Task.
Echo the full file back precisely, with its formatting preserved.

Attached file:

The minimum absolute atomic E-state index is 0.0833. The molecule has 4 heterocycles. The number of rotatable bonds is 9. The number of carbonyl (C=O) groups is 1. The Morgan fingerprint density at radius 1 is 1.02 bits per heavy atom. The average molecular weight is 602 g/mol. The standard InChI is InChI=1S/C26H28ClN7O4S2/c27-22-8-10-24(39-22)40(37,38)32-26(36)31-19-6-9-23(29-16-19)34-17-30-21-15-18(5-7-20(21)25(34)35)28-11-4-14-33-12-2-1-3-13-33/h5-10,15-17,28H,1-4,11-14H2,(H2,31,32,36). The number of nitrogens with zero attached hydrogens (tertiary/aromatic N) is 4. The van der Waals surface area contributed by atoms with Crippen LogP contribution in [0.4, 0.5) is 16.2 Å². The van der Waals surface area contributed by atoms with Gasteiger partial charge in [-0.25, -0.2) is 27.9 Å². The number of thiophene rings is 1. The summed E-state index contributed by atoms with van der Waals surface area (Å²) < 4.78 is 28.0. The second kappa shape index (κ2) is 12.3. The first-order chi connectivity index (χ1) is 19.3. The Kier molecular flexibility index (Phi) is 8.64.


The minimum absolute atomic E-state index is 0.0833. The molecule has 4 heterocycles. The number of rotatable bonds is 9. The number of carbonyl (C=O) groups is 1. The Morgan fingerprint density at radius 1 is 1.02 bits per heavy atom. The average molecular weight is 602 g/mol. The standard InChI is InChI=1S/C26H28ClN7O4S2/c27-22-8-10-24(39-22)40(37,38)32-26(36)31-19-6-9-23(29-16-19)34-17-30-21-15-18(5-7-20(21)25(34)35)28-11-4-14-33-12-2-1-3-13-33/h5-10,15-17,28H,1-4,11-14H2,(H2,31,32,36). The number of nitrogens with zero attached hydrogens (tertiary/aromatic N) is 4. The van der Waals surface area contributed by atoms with Crippen LogP contribution in [0.4, 0.5) is 16.2 Å². The van der Waals surface area contributed by atoms with Gasteiger partial charge in [-0.25, -0.2) is 27.9 Å². The number of thiophene rings is 1. The summed E-state index contributed by atoms with van der Waals surface area (Å²) < 4.78 is 28.0. The second kappa shape index (κ2) is 12.3. The first-order chi connectivity index (χ1) is 19.3. The Kier molecular flexibility index (Phi) is 8.64.